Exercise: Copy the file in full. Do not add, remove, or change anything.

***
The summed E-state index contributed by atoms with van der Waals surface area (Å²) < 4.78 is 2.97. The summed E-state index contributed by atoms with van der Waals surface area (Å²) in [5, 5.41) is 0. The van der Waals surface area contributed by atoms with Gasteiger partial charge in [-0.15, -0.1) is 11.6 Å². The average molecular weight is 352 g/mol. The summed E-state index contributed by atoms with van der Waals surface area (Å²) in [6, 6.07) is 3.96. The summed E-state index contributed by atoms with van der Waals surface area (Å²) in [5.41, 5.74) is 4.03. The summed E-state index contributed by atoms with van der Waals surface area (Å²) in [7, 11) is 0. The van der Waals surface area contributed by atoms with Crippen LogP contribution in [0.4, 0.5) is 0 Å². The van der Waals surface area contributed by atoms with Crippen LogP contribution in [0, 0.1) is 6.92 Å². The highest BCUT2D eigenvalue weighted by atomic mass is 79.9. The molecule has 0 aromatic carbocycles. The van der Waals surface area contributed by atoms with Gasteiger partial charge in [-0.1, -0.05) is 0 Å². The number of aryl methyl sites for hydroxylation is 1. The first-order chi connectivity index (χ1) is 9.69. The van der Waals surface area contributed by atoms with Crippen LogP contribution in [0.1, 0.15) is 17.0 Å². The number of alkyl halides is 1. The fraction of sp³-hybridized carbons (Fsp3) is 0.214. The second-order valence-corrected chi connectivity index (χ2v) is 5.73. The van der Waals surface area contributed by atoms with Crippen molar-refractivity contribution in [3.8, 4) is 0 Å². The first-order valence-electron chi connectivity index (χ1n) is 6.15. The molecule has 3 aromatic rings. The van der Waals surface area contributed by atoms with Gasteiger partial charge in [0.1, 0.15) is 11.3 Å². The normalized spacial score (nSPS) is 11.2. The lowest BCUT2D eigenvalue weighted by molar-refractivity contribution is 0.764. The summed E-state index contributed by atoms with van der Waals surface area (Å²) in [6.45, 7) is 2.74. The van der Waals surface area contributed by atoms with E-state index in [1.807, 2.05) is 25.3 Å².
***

The summed E-state index contributed by atoms with van der Waals surface area (Å²) < 4.78 is 2.97. The summed E-state index contributed by atoms with van der Waals surface area (Å²) in [5, 5.41) is 0. The van der Waals surface area contributed by atoms with Gasteiger partial charge in [-0.15, -0.1) is 11.6 Å². The average molecular weight is 352 g/mol. The summed E-state index contributed by atoms with van der Waals surface area (Å²) in [6, 6.07) is 3.96. The summed E-state index contributed by atoms with van der Waals surface area (Å²) in [5.41, 5.74) is 4.03. The summed E-state index contributed by atoms with van der Waals surface area (Å²) in [7, 11) is 0. The van der Waals surface area contributed by atoms with Crippen LogP contribution in [0.4, 0.5) is 0 Å². The van der Waals surface area contributed by atoms with Crippen LogP contribution in [0, 0.1) is 6.92 Å². The highest BCUT2D eigenvalue weighted by atomic mass is 79.9. The molecule has 0 aromatic carbocycles. The van der Waals surface area contributed by atoms with Gasteiger partial charge in [-0.1, -0.05) is 0 Å². The number of aryl methyl sites for hydroxylation is 1. The first-order chi connectivity index (χ1) is 9.69. The van der Waals surface area contributed by atoms with Crippen LogP contribution in [0.1, 0.15) is 17.0 Å². The number of alkyl halides is 1. The fraction of sp³-hybridized carbons (Fsp3) is 0.214. The second-order valence-corrected chi connectivity index (χ2v) is 5.73. The van der Waals surface area contributed by atoms with Crippen molar-refractivity contribution in [3.8, 4) is 0 Å². The first-order valence-electron chi connectivity index (χ1n) is 6.15. The molecule has 3 aromatic rings. The van der Waals surface area contributed by atoms with Gasteiger partial charge in [0.1, 0.15) is 11.3 Å². The normalized spacial score (nSPS) is 11.2. The lowest BCUT2D eigenvalue weighted by molar-refractivity contribution is 0.764. The summed E-state index contributed by atoms with van der Waals surface area (Å²) in [6.45, 7) is 2.74. The van der Waals surface area contributed by atoms with E-state index in [1.807, 2.05) is 25.3 Å².